As we age our sensory organs begin to deteriorate.
Vision clarity lessens, hearing is less acute and reaction time slows. This is associated with a well known increase in driving risk with aging. Patients with movement disorders are further challenged by a loss of
motor coordination and are often on medications that can contribute to sleepiness and clouding of clarity and speed of thinking. This all leads to a loss of the ability to react with accurate and quick motor
responses required when unexpected events occur while driving.
Patients never want to lose the independence that
driving allows but many appropriately stop driving based on their own observations as well as advice from family and friend. Guidelines for reporting vary in all provinces and territories in Canada. Mandatory
driving testing is required in some provinces after certain ages. Physicians are responsible for monitoring as well advising patients when their health condition is thought to be problematic enough to interfere with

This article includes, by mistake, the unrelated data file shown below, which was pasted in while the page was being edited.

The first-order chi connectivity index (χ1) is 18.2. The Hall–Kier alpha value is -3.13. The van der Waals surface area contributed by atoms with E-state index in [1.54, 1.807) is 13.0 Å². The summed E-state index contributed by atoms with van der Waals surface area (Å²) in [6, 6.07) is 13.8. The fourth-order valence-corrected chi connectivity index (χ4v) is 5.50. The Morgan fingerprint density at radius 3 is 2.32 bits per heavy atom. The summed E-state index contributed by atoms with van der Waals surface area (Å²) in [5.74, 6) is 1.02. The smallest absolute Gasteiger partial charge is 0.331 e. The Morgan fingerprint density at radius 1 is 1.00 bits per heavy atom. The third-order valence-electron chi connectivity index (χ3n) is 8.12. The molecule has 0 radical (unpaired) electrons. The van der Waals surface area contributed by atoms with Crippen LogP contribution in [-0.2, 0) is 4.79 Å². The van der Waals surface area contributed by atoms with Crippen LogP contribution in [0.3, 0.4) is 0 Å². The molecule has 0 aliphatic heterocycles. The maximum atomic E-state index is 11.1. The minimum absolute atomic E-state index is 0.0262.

their safety driving.
The goal of treatment is to maintain the patient's
ability to drive for as long as possible but also to ensure that the patient, their passengers and others on the road are kept safe. All of us need to make sure we are not putting ourselves into a situation where we
must live with the consequences of being the cause of harm to others.
Below are links to some web resources providing additional information regarding driving.